Hello David, first of all, tell us something about your upcoming work. What are you into at the moment?
I’m into a couple of unusual projects: a collaboration with Woouf (a printed bean bag & pillow design studio) and I’m beginning to work on a personal animation shortfilm (with a friend).
Tell us a little bit about yourself: where is home, and how long have you been a designer/illustrator?
I really enjoy working on my flat/studio in Barcelona. It’s a sunny and quiet place. And I’ve been illustrator (professional) for about 5 years.
Could you tell us some more about your illustration? How would you describe your style?
I try not to be so serious. Mixing trendy topics with geeky ones. So the comicbook style helps me to do that.
Looking at your portfolio, it’s quite an eclectic range of styles, subject matters and approaches. What’s the underlying unifying factor that makes them your works?
In fact, I always try to draw the things that I love.
If you could change one thing about being an illustrator, what would it be?
The tight deadlines!
Do you remember the very first piece of art that you worked up?
I’ve been drawing since I was a child… but the first work I published was an illustration about the music band Glasvegas.
Which book or work has given you the most satisfaction in producing?
A collaboration with fashion brand Bess NYC, I used four of my best friends as models for that.
What artists have influenced you, and how? Who or what inspires you in your personal life and work?
Jack Kirby is God.
What was your favorite book as child?
The Hobbit. And X-Men comicbooks.
How has your work evolved over the years from when you where beginning?
At the beginning, my work was more manga-influenced, it looked like Jamie Hewlett’s work. Then I started to find my own way… till now, whatever it is.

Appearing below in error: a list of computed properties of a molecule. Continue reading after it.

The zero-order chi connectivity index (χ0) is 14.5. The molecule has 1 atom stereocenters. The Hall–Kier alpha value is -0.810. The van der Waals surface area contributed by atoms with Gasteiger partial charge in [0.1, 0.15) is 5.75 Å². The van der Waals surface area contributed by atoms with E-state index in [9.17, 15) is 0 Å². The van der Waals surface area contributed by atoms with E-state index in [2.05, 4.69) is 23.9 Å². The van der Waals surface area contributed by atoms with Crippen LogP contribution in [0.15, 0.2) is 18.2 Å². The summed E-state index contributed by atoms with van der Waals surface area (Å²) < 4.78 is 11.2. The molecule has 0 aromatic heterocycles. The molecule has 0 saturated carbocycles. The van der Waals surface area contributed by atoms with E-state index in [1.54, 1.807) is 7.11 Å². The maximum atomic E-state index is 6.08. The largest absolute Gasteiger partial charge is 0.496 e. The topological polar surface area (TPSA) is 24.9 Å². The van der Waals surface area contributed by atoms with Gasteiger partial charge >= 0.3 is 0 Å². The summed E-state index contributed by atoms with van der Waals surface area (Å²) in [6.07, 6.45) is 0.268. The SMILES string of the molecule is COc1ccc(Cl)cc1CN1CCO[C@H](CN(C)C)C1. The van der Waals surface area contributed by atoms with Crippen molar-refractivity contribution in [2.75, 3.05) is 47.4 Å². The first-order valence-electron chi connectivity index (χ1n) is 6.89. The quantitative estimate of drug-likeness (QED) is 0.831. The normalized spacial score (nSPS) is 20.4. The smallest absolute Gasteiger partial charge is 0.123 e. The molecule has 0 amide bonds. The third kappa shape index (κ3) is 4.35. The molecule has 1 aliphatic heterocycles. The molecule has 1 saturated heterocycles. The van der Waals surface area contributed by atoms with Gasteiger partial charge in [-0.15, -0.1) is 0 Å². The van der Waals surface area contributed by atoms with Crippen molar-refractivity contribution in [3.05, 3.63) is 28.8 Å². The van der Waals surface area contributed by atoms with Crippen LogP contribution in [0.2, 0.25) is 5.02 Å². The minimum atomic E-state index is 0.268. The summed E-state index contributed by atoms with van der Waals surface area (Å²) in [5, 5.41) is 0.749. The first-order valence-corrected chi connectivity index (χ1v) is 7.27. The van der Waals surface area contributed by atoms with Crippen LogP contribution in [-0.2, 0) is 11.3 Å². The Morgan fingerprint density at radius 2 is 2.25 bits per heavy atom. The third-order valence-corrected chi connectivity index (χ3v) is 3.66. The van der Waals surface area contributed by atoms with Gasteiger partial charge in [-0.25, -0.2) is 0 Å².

What inspires you and how do you keep motivated when things get tough in the studio?
Everything inspires me… my friends, some tv series, some books… When things get tough, I use to stop drawing and do something else to clear my mind.
How could you describe that precise moment….The one it makes you say: “Yes! This is great! I did it! I got it!”
It happens when the idea in my mind matches up the finished work.
How have you handled the business side of your work?
With some difficulties! Luckily, my father gives me a hand with that.
What is your family background? Were there any artists or creative types in the family?
Not exactly. Unless you consider my father being an amateur photographer and my mother’s hairdresser job as “creative types”.
What upcoming shows, exhibitions, do you have coming up?
Nothing for sure yet.
What’s the best part of being an illustrator?
Giving life to what’s in my mind.
The hardest and the easiest part of your passion?
As I said before, the hardest part is deadlines, the easiest… maybe the freedom some clients give me to work.
How do you keep yourself motivated and your illustration fresh?
In any new work, I try to make something different, or to challenge myself.
Do you conduct workshops for aspiring illustrators?
I don’t. I guess I’m not the “teaching type”. I’m quite shy speaking in public.
What good advice do you have for people who want to be illustrators?
To be patient, and to find a unique style of their own.
Before you put your work “out there”. Do you have it critiqued by someone else, or do you just go with what your heart tells you is right?
I used to show it to a couple of friends. But now because of tight schedules I use to skip that step and keep my fingers crossed.